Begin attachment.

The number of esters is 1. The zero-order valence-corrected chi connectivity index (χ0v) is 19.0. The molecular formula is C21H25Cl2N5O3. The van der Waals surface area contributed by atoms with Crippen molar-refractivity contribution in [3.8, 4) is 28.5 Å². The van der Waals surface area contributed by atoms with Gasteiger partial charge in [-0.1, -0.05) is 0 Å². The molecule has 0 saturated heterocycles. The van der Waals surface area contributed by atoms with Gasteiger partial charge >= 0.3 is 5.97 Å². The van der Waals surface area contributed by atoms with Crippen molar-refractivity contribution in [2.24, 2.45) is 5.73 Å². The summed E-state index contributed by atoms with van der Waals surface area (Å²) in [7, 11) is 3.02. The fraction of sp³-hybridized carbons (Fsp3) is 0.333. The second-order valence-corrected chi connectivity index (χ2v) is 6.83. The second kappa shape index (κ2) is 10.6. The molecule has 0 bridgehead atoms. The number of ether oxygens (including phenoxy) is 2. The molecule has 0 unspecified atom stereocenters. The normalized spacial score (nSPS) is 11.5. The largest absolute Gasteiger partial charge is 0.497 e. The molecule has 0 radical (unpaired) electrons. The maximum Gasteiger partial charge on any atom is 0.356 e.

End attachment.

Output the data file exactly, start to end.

The number of esters is 1. The zero-order valence-corrected chi connectivity index (χ0v) is 19.0. The molecular formula is C21H25Cl2N5O3. The van der Waals surface area contributed by atoms with Crippen molar-refractivity contribution in [3.8, 4) is 28.5 Å². The van der Waals surface area contributed by atoms with Gasteiger partial charge in [-0.1, -0.05) is 0 Å². The molecule has 0 saturated heterocycles. The van der Waals surface area contributed by atoms with Gasteiger partial charge >= 0.3 is 5.97 Å². The van der Waals surface area contributed by atoms with Crippen molar-refractivity contribution in [2.24, 2.45) is 5.73 Å². The summed E-state index contributed by atoms with van der Waals surface area (Å²) in [7, 11) is 3.02. The fraction of sp³-hybridized carbons (Fsp3) is 0.333. The second-order valence-corrected chi connectivity index (χ2v) is 6.83. The second kappa shape index (κ2) is 10.6. The molecule has 0 bridgehead atoms. The number of ether oxygens (including phenoxy) is 2. The molecule has 0 unspecified atom stereocenters. The normalized spacial score (nSPS) is 11.5. The largest absolute Gasteiger partial charge is 0.497 e. The molecule has 0 radical (unpaired) electrons. The maximum Gasteiger partial charge on any atom is 0.356 e.